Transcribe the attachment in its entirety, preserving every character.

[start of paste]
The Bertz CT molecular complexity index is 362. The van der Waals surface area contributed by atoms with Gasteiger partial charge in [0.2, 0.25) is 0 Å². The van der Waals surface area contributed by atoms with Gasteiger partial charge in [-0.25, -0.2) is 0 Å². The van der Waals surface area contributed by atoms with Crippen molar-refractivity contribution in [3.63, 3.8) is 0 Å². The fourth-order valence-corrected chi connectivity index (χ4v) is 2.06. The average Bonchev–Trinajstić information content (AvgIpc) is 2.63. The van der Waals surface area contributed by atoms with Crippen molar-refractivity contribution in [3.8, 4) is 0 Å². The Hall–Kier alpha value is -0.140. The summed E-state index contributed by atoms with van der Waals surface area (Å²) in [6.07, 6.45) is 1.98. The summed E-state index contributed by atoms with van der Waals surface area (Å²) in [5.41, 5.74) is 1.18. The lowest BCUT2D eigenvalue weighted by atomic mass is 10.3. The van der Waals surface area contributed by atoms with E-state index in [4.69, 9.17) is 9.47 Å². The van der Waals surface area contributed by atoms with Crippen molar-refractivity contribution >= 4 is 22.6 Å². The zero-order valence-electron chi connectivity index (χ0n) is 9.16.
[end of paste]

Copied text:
The Bertz CT molecular complexity index is 362. The van der Waals surface area contributed by atoms with Gasteiger partial charge in [0.2, 0.25) is 0 Å². The van der Waals surface area contributed by atoms with Gasteiger partial charge in [-0.25, -0.2) is 0 Å². The van der Waals surface area contributed by atoms with Crippen molar-refractivity contribution in [3.63, 3.8) is 0 Å². The fourth-order valence-corrected chi connectivity index (χ4v) is 2.06. The average Bonchev–Trinajstić information content (AvgIpc) is 2.63. The van der Waals surface area contributed by atoms with Crippen molar-refractivity contribution in [3.8, 4) is 0 Å². The Hall–Kier alpha value is -0.140. The summed E-state index contributed by atoms with van der Waals surface area (Å²) in [6.07, 6.45) is 1.98. The summed E-state index contributed by atoms with van der Waals surface area (Å²) in [5.41, 5.74) is 1.18. The lowest BCUT2D eigenvalue weighted by atomic mass is 10.3. The van der Waals surface area contributed by atoms with E-state index in [4.69, 9.17) is 9.47 Å². The van der Waals surface area contributed by atoms with Crippen molar-refractivity contribution >= 4 is 22.6 Å². The zero-order valence-electron chi connectivity index (χ0n) is 9.16.